Report on a week at ‘Olcottage’
Aug. 23, 2012
It was built on a bluff overlooking Vineyard Sound around 1900 by a wealthy mining executive and was one of the first structures on what at the time was a lonely stretch of beach between Woods Hole and Falmouth not far from Nobska Light. The history of the place rippled through all its quirky nooks and crannies. It spoke of the many families that had enjoyed times of fun, laughter, and the simple joy of just being together.
What became known as the old cottage eventually contracted into just “olcottage.” It was in that stately grand dame of a summer house that we spent a week in July to celebrate our 50th anniversary. There were 21 of us: children, spouses, and grandchildren.
All were delighted with the huge house and sloping lawn that led down to a private beach. My wife reserved it two years ago and it turned out to be a great choice. It had two kitchens, five bathrooms, three refrigerators, and enough bedrooms on three floors to accommodate all of us.
The dining room, with its enormous table, easily sat us all for meals, each family being responsible for a main meal with a night off for a catered clam and lobster bake. Like the drill sergeant she could have been, my wife was in the middle of what could have been a chaotic situation, giving orders and assigning tasks. It sometimes helps to have a bossy spouse, particularly when she is usually right. The place wasn’t fancy but had character and old-world charm. She might describe it as “early cozy.”
There was enough room for people to go off for a little quiet time to read, work on a jigsaw puzzle, or take a nap. From a shaded patio, you could watch the ferries come and go from Vineyard Haven and Oak Bluff.
The nine grandchildren were in the water before we unpacked and it was there they seemed to spend the entire week. Every time I looked out the wrap-around living room windows, they were either in the water or going to or coming from the beach.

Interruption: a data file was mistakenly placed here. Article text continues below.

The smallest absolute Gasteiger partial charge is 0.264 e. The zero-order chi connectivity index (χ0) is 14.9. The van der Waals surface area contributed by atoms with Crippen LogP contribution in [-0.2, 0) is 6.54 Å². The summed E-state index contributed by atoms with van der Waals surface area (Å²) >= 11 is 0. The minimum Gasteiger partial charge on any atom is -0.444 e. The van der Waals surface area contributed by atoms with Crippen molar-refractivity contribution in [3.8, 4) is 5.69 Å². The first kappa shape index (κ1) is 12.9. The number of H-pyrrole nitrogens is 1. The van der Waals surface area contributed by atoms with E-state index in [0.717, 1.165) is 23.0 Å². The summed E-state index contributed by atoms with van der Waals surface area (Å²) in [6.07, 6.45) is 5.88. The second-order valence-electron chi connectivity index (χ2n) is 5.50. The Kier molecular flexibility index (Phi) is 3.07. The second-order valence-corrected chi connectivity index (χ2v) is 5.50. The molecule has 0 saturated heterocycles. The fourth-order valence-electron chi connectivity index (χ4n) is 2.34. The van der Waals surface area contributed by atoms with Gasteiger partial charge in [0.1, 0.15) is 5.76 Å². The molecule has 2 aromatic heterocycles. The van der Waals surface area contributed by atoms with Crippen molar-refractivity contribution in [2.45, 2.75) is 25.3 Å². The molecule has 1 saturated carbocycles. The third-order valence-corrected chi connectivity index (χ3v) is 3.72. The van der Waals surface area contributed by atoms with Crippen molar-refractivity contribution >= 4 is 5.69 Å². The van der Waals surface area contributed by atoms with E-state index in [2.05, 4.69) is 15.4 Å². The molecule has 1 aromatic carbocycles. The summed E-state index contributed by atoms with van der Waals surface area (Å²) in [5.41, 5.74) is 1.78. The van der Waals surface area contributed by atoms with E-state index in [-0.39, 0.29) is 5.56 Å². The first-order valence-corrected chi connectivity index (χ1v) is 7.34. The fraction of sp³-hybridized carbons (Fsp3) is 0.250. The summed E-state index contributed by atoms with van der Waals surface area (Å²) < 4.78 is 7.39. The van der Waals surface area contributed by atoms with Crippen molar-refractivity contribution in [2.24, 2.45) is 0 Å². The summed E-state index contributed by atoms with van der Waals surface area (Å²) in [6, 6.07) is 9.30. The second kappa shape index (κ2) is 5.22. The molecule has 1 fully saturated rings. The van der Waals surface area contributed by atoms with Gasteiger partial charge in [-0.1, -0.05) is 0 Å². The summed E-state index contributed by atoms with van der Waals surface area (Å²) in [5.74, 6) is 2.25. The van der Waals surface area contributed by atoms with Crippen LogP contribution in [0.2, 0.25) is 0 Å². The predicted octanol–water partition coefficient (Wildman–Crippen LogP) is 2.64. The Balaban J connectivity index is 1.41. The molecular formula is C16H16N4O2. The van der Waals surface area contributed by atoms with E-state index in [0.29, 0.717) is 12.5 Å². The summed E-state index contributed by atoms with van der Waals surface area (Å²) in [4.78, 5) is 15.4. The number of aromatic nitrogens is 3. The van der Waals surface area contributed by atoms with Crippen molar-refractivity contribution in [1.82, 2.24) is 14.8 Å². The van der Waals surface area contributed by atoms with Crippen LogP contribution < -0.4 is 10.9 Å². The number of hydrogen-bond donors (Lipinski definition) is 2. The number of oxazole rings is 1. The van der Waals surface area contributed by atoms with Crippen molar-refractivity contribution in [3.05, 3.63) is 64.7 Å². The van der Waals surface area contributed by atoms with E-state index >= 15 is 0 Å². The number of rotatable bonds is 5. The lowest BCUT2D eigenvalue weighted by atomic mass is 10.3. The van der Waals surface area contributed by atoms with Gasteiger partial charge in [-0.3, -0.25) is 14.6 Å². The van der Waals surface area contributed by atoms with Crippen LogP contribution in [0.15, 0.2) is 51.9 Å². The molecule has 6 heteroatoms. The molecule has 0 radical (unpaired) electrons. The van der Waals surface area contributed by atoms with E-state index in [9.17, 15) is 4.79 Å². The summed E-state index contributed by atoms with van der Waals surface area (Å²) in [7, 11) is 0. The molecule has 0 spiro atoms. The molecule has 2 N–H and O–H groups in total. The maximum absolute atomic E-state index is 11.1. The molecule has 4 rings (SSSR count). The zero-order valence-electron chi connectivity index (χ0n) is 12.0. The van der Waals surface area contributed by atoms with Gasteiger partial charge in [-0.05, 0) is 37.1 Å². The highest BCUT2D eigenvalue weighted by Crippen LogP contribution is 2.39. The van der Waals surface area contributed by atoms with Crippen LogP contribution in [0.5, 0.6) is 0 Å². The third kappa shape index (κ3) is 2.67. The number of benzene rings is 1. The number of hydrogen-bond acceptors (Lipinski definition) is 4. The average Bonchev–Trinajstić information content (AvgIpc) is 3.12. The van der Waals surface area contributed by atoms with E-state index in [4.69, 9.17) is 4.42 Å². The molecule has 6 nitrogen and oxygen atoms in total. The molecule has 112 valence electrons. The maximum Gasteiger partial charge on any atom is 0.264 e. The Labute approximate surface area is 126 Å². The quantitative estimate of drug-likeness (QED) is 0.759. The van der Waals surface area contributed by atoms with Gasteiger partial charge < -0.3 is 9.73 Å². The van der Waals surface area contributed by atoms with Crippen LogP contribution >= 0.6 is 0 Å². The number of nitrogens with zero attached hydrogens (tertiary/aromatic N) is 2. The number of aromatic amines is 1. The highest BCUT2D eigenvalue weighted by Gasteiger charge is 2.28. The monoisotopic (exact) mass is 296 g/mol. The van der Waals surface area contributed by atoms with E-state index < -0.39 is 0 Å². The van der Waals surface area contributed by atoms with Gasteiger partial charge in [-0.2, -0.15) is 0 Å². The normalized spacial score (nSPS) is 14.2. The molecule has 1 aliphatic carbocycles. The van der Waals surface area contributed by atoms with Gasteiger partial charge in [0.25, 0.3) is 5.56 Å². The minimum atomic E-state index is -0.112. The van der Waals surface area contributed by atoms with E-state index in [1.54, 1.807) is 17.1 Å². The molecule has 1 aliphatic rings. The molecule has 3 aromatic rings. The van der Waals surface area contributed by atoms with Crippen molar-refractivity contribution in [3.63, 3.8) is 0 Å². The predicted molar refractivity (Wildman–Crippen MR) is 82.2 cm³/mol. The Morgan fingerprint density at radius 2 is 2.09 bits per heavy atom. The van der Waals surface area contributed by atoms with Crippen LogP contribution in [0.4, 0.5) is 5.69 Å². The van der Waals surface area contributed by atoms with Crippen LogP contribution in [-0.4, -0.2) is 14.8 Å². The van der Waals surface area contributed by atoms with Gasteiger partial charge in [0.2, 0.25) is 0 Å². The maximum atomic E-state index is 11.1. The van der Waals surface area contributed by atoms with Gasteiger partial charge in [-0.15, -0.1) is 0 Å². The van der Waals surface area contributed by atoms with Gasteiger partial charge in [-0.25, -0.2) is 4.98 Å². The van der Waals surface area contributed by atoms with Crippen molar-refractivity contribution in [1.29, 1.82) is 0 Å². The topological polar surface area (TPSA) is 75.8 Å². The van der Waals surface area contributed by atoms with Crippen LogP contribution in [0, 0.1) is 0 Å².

The secluded setting made it possible for us to leave all our gear – chairs, umbrellas, tents, rafts and fishing poles – on the beach for the entire week. Each night we sat around a campfire on the beach talking, laughing, and singing, completely content with the place and the company.
The happiest times are those my wife and I share with our family. They thank us for our generosity without knowing that the greatest gift we can receive is the knowledge that they are happy and secure enough to cope with the inevitable sadness and disappointments that life holds. Those joyful moments, like deposits in a bank, can be drawn upon in hard times. They can soften the impact of a blow that otherwise might put you down.
By unanimous vote, we intend to visit “olcottage” again. We are now part of her family, those residents and guests who have been enriched by her gentle and warm embrace. She captured the hearts of all the mothers and grandmothers who have watched their offspring enjoy her bounty by the sea.
We are entering that phase of life when our grandchildren have their own agendas. Gone are the days when they were younger and a visit with grandparents would be a highlight of their week. Now that it is increasingly difficult to get them all together, we treasure those times. Their need for us diminishes while our need for them remains constant. Such are the cycles of life. In the words of a banner that has been hanging in our kitchen for years: “There are but two lasting bequests we can give our children. The first is roots. The last – wings.”
Let them soar while holding fast to the memories we share and will relive again upon our return to “olcottage.”
James W. Dolan is a retired Dorchester District Court judge who now practices law.